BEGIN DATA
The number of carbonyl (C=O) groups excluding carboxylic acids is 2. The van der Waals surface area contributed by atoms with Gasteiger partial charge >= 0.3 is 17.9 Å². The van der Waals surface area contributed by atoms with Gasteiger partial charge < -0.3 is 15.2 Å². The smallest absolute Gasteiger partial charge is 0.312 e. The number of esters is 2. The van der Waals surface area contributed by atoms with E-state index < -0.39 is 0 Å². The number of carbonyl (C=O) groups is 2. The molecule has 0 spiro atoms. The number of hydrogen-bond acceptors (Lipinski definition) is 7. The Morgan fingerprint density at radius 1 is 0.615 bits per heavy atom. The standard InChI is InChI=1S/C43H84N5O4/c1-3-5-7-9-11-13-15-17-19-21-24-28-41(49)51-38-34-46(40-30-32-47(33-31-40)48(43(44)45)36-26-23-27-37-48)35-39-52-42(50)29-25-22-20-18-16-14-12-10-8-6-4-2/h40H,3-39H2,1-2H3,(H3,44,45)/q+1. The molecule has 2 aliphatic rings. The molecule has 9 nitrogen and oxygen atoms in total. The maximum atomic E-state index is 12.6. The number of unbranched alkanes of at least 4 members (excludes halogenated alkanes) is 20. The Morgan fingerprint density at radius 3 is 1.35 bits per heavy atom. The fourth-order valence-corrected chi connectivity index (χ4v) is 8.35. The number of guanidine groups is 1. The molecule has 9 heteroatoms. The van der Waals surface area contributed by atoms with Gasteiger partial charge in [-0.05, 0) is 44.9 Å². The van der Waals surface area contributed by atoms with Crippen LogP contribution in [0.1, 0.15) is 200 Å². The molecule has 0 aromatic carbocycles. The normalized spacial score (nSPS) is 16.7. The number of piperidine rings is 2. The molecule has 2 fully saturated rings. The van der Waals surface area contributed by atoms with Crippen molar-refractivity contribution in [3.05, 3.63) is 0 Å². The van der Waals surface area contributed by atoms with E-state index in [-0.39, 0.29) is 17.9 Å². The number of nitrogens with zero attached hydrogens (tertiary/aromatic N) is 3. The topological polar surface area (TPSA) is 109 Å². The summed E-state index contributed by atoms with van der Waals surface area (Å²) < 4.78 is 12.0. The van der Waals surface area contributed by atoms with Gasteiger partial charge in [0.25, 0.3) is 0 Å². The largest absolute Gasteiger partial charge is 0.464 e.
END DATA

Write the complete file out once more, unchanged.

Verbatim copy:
The number of carbonyl (C=O) groups excluding carboxylic acids is 2. The van der Waals surface area contributed by atoms with Gasteiger partial charge >= 0.3 is 17.9 Å². The van der Waals surface area contributed by atoms with Gasteiger partial charge < -0.3 is 15.2 Å². The smallest absolute Gasteiger partial charge is 0.312 e. The number of esters is 2. The van der Waals surface area contributed by atoms with E-state index < -0.39 is 0 Å². The number of carbonyl (C=O) groups is 2. The molecule has 0 spiro atoms. The number of hydrogen-bond acceptors (Lipinski definition) is 7. The Morgan fingerprint density at radius 1 is 0.615 bits per heavy atom. The standard InChI is InChI=1S/C43H84N5O4/c1-3-5-7-9-11-13-15-17-19-21-24-28-41(49)51-38-34-46(40-30-32-47(33-31-40)48(43(44)45)36-26-23-27-37-48)35-39-52-42(50)29-25-22-20-18-16-14-12-10-8-6-4-2/h40H,3-39H2,1-2H3,(H3,44,45)/q+1. The molecule has 2 aliphatic rings. The molecule has 9 nitrogen and oxygen atoms in total. The maximum atomic E-state index is 12.6. The number of unbranched alkanes of at least 4 members (excludes halogenated alkanes) is 20. The Morgan fingerprint density at radius 3 is 1.35 bits per heavy atom. The fourth-order valence-corrected chi connectivity index (χ4v) is 8.35. The number of guanidine groups is 1. The molecule has 9 heteroatoms. The van der Waals surface area contributed by atoms with Gasteiger partial charge in [-0.05, 0) is 44.9 Å². The van der Waals surface area contributed by atoms with Crippen LogP contribution in [0.1, 0.15) is 200 Å². The molecule has 0 aromatic carbocycles. The normalized spacial score (nSPS) is 16.7. The number of piperidine rings is 2. The molecule has 2 fully saturated rings. The van der Waals surface area contributed by atoms with Crippen molar-refractivity contribution in [3.05, 3.63) is 0 Å². The van der Waals surface area contributed by atoms with E-state index in [-0.39, 0.29) is 17.9 Å². The number of nitrogens with zero attached hydrogens (tertiary/aromatic N) is 3. The topological polar surface area (TPSA) is 109 Å². The summed E-state index contributed by atoms with van der Waals surface area (Å²) < 4.78 is 12.0. The van der Waals surface area contributed by atoms with Gasteiger partial charge in [0.25, 0.3) is 0 Å². The largest absolute Gasteiger partial charge is 0.464 e.